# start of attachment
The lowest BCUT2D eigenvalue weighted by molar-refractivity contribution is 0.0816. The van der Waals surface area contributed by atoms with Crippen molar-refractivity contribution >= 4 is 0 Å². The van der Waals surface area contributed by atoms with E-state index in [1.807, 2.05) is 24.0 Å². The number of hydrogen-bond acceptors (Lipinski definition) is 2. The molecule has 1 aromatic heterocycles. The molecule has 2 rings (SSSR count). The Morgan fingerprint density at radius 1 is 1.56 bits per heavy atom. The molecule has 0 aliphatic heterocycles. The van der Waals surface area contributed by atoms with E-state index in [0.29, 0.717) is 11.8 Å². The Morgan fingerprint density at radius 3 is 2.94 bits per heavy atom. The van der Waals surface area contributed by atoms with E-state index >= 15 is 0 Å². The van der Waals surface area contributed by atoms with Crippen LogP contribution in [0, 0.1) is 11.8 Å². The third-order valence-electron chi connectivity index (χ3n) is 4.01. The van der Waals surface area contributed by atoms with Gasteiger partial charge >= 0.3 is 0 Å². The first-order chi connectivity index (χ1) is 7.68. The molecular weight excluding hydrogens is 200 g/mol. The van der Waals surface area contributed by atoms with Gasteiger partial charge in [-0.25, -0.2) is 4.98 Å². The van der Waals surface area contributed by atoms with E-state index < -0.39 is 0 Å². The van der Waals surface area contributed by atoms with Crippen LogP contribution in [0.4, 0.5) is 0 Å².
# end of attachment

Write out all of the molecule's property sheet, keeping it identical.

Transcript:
The lowest BCUT2D eigenvalue weighted by molar-refractivity contribution is 0.0816. The van der Waals surface area contributed by atoms with Crippen molar-refractivity contribution >= 4 is 0 Å². The van der Waals surface area contributed by atoms with E-state index in [1.807, 2.05) is 24.0 Å². The number of hydrogen-bond acceptors (Lipinski definition) is 2. The molecule has 1 aromatic heterocycles. The molecule has 2 rings (SSSR count). The Morgan fingerprint density at radius 1 is 1.56 bits per heavy atom. The molecule has 0 aliphatic heterocycles. The van der Waals surface area contributed by atoms with E-state index in [0.29, 0.717) is 11.8 Å². The Morgan fingerprint density at radius 3 is 2.94 bits per heavy atom. The van der Waals surface area contributed by atoms with E-state index >= 15 is 0 Å². The van der Waals surface area contributed by atoms with Crippen LogP contribution in [0, 0.1) is 11.8 Å². The third-order valence-electron chi connectivity index (χ3n) is 4.01. The van der Waals surface area contributed by atoms with Gasteiger partial charge >= 0.3 is 0 Å². The first-order chi connectivity index (χ1) is 7.68. The molecular weight excluding hydrogens is 200 g/mol. The van der Waals surface area contributed by atoms with Gasteiger partial charge in [-0.25, -0.2) is 4.98 Å². The van der Waals surface area contributed by atoms with E-state index < -0.39 is 0 Å². The van der Waals surface area contributed by atoms with Crippen LogP contribution in [0.4, 0.5) is 0 Å².